The End of the Stretch IRA: Charitable Solutions After the SECURE Act

The "Stretch IRA" has effectively been eliminated, but taxwise baby boomers can still utilize strategies, such as the Charitable Remainder Trust, to leave more of their IRA to children and other heirs.

by Kaye Ridolfi, Senior Vice President, Advancement and Ginger F. Mlakar, General Counsel & Senior Director, Donor Relations, Cleveland Foundation

Baby boomers are reported to have the largest retirement savings of any American generation, and IRAs – or Individual Retirement Accounts – are one of the most common retirement savings vehicles. These taxwise tools come in many forms and grow either tax-free or tax-deferred. Whether Traditional, Roth, Simple or SEP, IRAs are also inheritable assets that owners can leave behind to their spouses, children and other beneficiaries.

The SECURE Act, which became law at the end of December, includes major implications for affluent retirees with IRAs in their estate. Chief among these developments is the requirement that beneficiaries, other than spouses and other limited groups identified by the law, must spend the full balance of their inherited IRA within 10 years. This effectively ends the “Stretch IRA” for many as a strategy whereby beneficiaries would stretch out the required minimum distribution (RMD) over their lifetimes – minimizing how much is counted as income, the upward pressure on a person’s income tax bracket and the overall amount paid in income taxes. With the new law’s required 10-year payout, financial planning professionals are projecting that roughly a third of an IRA’s value may be payable to the IRS. Still, strategies remain for those who were hoping to leave more of their IRA to children and other heirs, such as utilizing the charitable remainder trust.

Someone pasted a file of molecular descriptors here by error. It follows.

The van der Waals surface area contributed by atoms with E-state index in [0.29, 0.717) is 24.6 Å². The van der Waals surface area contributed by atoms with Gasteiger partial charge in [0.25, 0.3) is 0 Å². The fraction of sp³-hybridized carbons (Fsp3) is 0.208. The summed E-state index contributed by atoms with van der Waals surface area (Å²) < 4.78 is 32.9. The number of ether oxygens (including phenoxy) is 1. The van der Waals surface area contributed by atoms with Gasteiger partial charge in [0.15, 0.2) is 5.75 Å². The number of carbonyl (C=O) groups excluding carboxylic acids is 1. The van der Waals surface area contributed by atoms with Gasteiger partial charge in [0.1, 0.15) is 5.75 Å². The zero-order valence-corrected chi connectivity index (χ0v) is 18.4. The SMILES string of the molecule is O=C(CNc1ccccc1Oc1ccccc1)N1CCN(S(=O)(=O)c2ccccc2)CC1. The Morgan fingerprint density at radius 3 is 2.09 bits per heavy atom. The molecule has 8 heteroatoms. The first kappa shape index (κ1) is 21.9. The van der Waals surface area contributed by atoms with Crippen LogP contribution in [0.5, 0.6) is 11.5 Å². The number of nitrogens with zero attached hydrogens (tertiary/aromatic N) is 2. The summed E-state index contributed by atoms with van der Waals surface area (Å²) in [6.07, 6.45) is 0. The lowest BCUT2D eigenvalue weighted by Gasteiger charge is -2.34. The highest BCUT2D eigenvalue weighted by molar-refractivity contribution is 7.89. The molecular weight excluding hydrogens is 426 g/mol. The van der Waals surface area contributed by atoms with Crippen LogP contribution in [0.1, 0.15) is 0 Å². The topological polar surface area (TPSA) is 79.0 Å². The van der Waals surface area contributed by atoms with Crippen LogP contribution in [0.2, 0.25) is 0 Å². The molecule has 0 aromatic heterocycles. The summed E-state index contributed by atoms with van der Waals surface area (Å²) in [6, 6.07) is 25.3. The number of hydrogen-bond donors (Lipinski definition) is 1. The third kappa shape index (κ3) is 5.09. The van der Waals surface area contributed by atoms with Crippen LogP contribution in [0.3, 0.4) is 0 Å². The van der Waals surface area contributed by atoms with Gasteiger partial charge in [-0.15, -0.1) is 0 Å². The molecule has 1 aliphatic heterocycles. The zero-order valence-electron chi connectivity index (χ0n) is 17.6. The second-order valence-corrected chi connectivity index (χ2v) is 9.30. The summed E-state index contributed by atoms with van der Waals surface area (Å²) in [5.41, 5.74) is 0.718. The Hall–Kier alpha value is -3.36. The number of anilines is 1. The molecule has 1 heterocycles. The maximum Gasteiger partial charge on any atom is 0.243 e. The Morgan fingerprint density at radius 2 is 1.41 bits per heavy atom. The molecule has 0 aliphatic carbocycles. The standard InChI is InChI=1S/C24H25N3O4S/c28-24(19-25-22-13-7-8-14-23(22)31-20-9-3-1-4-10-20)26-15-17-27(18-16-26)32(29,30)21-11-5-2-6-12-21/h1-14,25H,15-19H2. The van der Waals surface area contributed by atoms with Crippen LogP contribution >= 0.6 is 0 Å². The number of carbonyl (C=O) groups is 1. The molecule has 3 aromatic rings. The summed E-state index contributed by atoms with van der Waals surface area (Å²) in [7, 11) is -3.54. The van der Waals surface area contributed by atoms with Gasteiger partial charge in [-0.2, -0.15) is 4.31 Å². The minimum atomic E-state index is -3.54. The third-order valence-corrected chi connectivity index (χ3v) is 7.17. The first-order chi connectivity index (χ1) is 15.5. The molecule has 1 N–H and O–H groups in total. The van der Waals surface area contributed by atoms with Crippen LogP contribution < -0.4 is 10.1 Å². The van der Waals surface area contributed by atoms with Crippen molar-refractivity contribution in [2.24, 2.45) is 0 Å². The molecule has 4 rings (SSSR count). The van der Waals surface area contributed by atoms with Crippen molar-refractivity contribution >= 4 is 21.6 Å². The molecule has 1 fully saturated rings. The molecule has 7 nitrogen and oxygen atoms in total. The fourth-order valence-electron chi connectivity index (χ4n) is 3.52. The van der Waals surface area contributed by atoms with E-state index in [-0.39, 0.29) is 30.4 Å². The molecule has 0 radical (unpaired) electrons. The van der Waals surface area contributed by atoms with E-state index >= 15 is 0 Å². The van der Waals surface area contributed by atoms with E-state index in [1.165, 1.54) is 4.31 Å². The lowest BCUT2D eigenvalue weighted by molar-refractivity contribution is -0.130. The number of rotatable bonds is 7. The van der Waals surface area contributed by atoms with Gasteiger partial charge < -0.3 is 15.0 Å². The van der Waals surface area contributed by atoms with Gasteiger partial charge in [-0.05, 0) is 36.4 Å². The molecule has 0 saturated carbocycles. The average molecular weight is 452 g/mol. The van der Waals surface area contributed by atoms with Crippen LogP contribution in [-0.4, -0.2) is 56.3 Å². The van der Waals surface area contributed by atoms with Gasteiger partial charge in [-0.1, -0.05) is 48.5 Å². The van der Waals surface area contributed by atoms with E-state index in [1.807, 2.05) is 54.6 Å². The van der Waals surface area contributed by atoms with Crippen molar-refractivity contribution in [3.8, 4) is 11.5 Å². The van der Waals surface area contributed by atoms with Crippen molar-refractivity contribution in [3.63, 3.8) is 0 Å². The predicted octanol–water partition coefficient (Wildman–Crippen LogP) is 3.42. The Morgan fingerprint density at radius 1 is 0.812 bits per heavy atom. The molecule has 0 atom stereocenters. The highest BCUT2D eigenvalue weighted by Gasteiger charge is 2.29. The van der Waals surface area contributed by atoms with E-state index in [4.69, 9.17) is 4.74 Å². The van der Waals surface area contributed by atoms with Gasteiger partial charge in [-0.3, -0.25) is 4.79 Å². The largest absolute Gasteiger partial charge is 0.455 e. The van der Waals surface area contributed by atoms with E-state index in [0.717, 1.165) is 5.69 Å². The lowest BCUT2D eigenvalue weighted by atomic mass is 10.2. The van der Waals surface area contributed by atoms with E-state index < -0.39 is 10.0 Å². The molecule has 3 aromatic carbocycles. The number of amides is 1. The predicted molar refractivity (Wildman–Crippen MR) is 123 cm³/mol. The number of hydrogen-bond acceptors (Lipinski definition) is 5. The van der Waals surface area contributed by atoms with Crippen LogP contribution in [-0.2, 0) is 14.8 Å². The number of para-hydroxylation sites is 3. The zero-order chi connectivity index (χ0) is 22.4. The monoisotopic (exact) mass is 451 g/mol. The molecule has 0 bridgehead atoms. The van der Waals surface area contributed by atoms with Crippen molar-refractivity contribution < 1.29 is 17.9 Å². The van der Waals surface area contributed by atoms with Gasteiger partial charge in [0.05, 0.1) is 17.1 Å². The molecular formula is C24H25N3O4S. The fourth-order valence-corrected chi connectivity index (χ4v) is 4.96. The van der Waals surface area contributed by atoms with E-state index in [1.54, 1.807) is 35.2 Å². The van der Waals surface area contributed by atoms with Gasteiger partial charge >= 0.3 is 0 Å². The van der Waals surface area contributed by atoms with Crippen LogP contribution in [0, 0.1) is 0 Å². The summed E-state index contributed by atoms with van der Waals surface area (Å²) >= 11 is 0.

Charitable Remainder Trust

A charitable remainder trust (CRT) can be established with an organization like the Cleveland Foundation and offers an immediate upfront income tax deduction while providing ongoing income to its beneficiaries. These trusts come in two flavors: the charitable remainder unitrust (CRUT) and the charitable remainder annuity trust (CRAT). Payments from a unitrust are based on a percentage (at least 5% or more) of the trust assets valued annually, and payments from an annuity trust are a fixed sum based on the initial value of the trust. In either case, at maturity, which is either life or a term of years, the remainder of the trust assets are designated for charity. This tool is fondly called a “give it twice trust” as illustrated below. If an IRA owner names a CRT as its beneficiary, then it is possible to effectively bring back the stretch across the CRT’s beneficiaries’ lifetimes. It’s important to note that the CRT is tax exempt, so no income taxes are paid when the IRA assets are added to it. In certain cases, CRT income to the beneficiaries may also be counted as capital gains, which is taxed at a lower rate than ordinary income.